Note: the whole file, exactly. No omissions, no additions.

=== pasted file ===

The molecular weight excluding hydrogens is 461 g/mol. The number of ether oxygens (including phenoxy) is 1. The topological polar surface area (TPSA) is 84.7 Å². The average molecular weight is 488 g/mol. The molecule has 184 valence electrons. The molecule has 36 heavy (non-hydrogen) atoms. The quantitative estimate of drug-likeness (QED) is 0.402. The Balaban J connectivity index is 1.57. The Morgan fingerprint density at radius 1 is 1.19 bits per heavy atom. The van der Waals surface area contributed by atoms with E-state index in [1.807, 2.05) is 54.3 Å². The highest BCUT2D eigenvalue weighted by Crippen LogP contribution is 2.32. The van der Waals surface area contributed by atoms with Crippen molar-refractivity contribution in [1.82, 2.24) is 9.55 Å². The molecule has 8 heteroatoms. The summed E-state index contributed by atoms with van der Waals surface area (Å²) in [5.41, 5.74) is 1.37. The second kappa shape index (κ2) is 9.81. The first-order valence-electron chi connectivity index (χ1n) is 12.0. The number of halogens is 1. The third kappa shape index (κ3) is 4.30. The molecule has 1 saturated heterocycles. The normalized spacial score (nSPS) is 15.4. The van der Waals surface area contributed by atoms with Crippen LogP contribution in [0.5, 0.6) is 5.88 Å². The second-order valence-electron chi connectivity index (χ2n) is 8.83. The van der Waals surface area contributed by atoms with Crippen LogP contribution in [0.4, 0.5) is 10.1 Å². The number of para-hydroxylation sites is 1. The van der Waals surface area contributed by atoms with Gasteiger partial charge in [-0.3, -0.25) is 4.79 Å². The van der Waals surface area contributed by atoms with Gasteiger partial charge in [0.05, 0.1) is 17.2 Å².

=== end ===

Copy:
The molecular weight excluding hydrogens is 461 g/mol. The number of ether oxygens (including phenoxy) is 1. The topological polar surface area (TPSA) is 84.7 Å². The average molecular weight is 488 g/mol. The molecule has 184 valence electrons. The molecule has 36 heavy (non-hydrogen) atoms. The quantitative estimate of drug-likeness (QED) is 0.402. The Balaban J connectivity index is 1.57. The Morgan fingerprint density at radius 1 is 1.19 bits per heavy atom. The van der Waals surface area contributed by atoms with E-state index in [1.807, 2.05) is 54.3 Å². The highest BCUT2D eigenvalue weighted by Crippen LogP contribution is 2.32. The van der Waals surface area contributed by atoms with Crippen molar-refractivity contribution in [1.82, 2.24) is 9.55 Å². The molecule has 8 heteroatoms. The summed E-state index contributed by atoms with van der Waals surface area (Å²) in [5.41, 5.74) is 1.37. The second kappa shape index (κ2) is 9.81. The first-order valence-electron chi connectivity index (χ1n) is 12.0. The number of halogens is 1. The third kappa shape index (κ3) is 4.30. The molecule has 1 saturated heterocycles. The normalized spacial score (nSPS) is 15.4. The van der Waals surface area contributed by atoms with Crippen LogP contribution in [0.5, 0.6) is 5.88 Å². The second-order valence-electron chi connectivity index (χ2n) is 8.83. The van der Waals surface area contributed by atoms with Crippen LogP contribution in [0.4, 0.5) is 10.1 Å². The number of para-hydroxylation sites is 1. The van der Waals surface area contributed by atoms with Gasteiger partial charge in [-0.3, -0.25) is 4.79 Å². The van der Waals surface area contributed by atoms with Gasteiger partial charge in [0.05, 0.1) is 17.2 Å².